And I knew I was going to do this. It’s how I process things so none of this came as a surprise. I knew I wasn’t going to engage as much as I would have liked this first year. I did better than I expected and met/talked to a bunch of new people, but there are so many more I want to connect with so that’s my goal for next year. However, next year will probably hold a different challenge in that I expect the organization to have grown significantly, which means that next year’s convention will be even bigger (and the possibility exists that I will not be invited - I wasn’t actually invited this year. Instead, I was standing in for one of the regional managers that couldn’t make it). So who knows? 

There are a lot of big, structural changes coming and a lot of uncertainty as they are rolled out. No one really knows what the actual secondary and tertiary effects will be and a lot of things are up in the air. Some people are really stressed about this, which is completely understandable. It’s hard to avoid stress when the parameters you’re use to functioning under are either shifting or dissolving. Change is tough and I’m the first to admit that. I don’t do change well and it makes me all panicky. However, the team I work with…I’ve never had the privilege - and it is truly a privilege - to work with a team that felt more like family than this group of people. It overwhelms me on at least a weekly basis and sometimes more. If any group of people can make it through these choppy waters, it’s this group.

Just today, I was brought to tears by someone saying something as simple as ‘Welcome home’. Silly but profound, all at the same time. For so long - most of my life, to be honest - I’ve rarely felt ‘at home’ anywhere other than in my own home. And, being a military spouse for so long (and being rather transient as a college student before that), even my own home felt foreign a lot of the time. As a kid, I never felt completely like a city-dweller, even though I lived in SoCal but I also didn’t feel like a country kid. In school, I didn’t have a particular group of friends that I specifically identified with. I was blessed to have good friends but they were spread out across different social groups and I never really fit in completely with any of them. Same goes for college - I was usually on the periphery. Ditto for my time as a military spouse.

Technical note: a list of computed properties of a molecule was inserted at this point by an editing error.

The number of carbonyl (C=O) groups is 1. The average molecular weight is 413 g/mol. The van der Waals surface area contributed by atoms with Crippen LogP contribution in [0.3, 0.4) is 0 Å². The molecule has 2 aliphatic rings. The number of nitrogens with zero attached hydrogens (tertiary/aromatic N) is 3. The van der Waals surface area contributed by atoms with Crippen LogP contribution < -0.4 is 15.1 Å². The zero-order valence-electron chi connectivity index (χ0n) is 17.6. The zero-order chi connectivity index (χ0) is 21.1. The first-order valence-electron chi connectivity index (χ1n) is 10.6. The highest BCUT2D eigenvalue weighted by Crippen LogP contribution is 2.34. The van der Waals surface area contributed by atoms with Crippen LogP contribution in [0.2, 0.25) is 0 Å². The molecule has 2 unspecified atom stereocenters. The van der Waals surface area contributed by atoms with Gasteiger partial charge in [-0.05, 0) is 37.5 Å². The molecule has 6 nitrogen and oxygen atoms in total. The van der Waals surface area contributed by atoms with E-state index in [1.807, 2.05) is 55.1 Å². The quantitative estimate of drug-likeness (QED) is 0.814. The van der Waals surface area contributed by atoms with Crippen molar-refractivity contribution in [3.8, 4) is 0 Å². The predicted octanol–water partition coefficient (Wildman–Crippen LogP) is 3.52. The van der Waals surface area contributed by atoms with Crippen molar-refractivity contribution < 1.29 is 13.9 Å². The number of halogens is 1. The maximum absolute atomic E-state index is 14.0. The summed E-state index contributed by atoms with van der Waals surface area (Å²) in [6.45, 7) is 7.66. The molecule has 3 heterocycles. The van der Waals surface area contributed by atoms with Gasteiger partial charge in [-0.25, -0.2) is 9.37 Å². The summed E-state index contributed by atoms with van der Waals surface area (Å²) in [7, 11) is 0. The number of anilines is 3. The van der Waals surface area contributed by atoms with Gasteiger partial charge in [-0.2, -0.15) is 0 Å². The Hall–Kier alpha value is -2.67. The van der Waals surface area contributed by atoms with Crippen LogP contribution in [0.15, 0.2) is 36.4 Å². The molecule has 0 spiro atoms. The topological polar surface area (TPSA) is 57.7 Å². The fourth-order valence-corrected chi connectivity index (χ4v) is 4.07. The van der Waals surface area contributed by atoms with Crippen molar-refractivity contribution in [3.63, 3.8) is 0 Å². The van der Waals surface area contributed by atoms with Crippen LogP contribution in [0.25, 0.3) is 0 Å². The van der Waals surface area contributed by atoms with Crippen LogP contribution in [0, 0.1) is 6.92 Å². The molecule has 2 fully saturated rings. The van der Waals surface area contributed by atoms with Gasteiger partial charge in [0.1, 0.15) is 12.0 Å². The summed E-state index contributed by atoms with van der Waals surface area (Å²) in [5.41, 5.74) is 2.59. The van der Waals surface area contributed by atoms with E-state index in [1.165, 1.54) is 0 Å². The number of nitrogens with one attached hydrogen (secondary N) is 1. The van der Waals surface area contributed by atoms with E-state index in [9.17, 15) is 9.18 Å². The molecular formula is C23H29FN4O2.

And then I find TR. And I find these people that have my back - physically, mentally, emotionally, spiritually - in every way a family should. And they let me have theirs. That feeling is POWERFUL. Overwhelmingly powerful. It brings me to my knees if I dwell on it too much, and I’m not sure if it’s the fact that they have my back or that they let me have theirs, because that is an honor in and of itself. To be needed like that, outside of my own family, is fulfilling and humbling. 

And the more I ponder all of this and dig into why all of this is so overwhelming to me - this concept of family outside of blood - I realize that part of it has to do with the fact that I am unfamiliar with it simply because I have never served in combat and never really been a part of a team or an organization where these kinds of bonds are formed. So it’s new and intoxicating and wonderful. I’m sure I’ll find a balance at some point but for now I just kind of revel in it and do my best to put that momentum I feel to use. It oozes out of me at times and I’m not used to that either but I’m getting there. 

The conference itself was good - lots of TR Kool Aid, as it were. Not so much of a ‘leadership’ conference in that there wasn’t much in terms of leadership development. I would have liked to have seen that but the weekend was chock full of plenty of other useful information and experiences - functional breakouts, ‘speed dating’ with topics like ‘CEO/COO Q&A: Culture, Mission, & Org Strategy’, ‘Comms: Story Yelling, Tattoos, & Brand Friggin’ Standards’, and ‘Membership: What’s Your Safeword?’. All of these had little nuggets of wonderful information embedded in them, particularly for this newbie. 

The welcome dinner Thursday night featured guest speaker and Chairman of the Joint Chiefs of Staff, General Joseph F. Dunford. He was a riot and did not disappoint. The hope is that, when he retires, he will don a grey shirt and join us. I suspect he will. 

...my TRibe...
I think the best part of the entire weekend was the people - the ones I already knew and the ones I was privileged to meet. TR has a fantastic online presence and being able to faces to names was great. And the time spent with my regional people is always time well spent. I Also got to take my first Uber ride and that was really cool as well. I convinced them all to try Korean food and that was a raging success. We sang songs at a piano bar, some of us rode elephant statues.


It was a good weekend. I miss them all already and can’t wait to see them again in a few weeks for our Regional conference.